'Whoever it is, thank you': Saskatoon family grateful after stranger pays for sick boy's medicine
SASKATOON -- Tanner Wilson has beaten the odds, living longer than doctors expected.
"We can't tell you if it's two months or two years, but spend every day like it's his last," his mother Leeanne Wilson said, as she described what doctors would tell her.
Tanner, now six, was diagnosed with Leigh's disease at age three. It's a terminal neurological disorder that attacks the nervous system. A vitamin compound serves as the condition's most common treatment.
Tanner is unable to consume anything by mouth. He ingests his cocktail of vitamins and food through a tube.
"He takes this cocktail and it gives him his energy for the day, for him to do functions, like he watches TV and rolls around on the floor," she said.
The prescription costs $500 a month. A cost that will increase as Tanner grows and requires larger doses.
Wilson is a stay-at-home mom and her husband Patrick's workplace benefits plan does not cover the vitamins.
The province's Ministry of Health has denied Tanner's application for coverage three times, Wilson said.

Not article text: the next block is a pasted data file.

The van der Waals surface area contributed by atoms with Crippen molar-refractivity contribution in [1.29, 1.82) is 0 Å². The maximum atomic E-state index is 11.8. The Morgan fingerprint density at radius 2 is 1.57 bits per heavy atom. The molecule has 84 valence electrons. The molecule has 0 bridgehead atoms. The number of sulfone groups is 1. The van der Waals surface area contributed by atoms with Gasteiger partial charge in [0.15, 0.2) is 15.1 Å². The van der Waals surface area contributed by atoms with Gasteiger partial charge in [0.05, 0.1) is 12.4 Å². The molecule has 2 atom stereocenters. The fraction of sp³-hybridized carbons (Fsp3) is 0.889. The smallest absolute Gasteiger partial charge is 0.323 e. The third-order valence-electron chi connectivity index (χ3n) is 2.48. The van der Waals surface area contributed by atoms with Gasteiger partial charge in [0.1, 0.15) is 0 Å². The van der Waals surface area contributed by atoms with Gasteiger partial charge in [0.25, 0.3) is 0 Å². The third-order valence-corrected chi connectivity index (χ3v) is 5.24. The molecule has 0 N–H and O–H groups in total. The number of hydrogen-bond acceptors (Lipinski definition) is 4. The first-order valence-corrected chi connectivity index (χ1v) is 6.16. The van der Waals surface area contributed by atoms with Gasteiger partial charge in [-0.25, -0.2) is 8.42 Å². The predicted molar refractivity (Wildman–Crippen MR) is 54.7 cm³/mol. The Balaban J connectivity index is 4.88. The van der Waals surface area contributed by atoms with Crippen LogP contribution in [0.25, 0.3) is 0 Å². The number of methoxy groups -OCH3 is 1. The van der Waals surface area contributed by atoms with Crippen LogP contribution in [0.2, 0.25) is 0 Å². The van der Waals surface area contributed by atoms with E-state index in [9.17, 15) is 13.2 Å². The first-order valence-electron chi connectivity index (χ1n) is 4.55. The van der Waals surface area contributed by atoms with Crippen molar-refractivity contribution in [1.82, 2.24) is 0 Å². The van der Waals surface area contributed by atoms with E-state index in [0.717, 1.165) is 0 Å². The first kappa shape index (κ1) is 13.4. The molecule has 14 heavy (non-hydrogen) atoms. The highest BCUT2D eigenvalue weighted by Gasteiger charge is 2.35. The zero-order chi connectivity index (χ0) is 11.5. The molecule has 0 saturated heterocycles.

"It's kind of a shock right, because what made Tanner's case not be taken seriously?" Wilson said.
The family was feeling defeated until a "Christmas angel" intervened, offering to cover the entire cost of their son’s medication for the month of December.
The pharmacy shared the news with the family through a Post-it note attached to the boy's medicine.
"Hi, Tanner & family! A Christmas angel contacted us and has paid for this month's refills for Tanner's meds! The angel has asked to remain anonymous but wanted to share some Christmas joy with your family," the note said.
The news couldn't have come at a better time.
"We got our denial letter (from the ministry) in the afternoon and then Tanner's December meds got delivered at supper time," she said.
Ministry of Health spokesperson Colleen Book said in an emailed statement that coverage is reviewed on a case-by-case basis "to determine eligibility based on condition and the components of the cocktail."
"We do have an appeal process – if the physician can provide evidence that supports the use of this drug for this patient/condition, then we would take that under consideration," the statement said.
"Patrick and I will regroup and figure out our next step. Tanner never has given up in his battle against this mitochondrial disease, so Patrick and I won’t give up either," Wilson said.
While the family advocates for more awareness of Leigh's disease and the importance of vitamin-based treatments being taken seriously, for now, they're thankful for this moment.
"We don't know who it is, but whoever it is – thank you."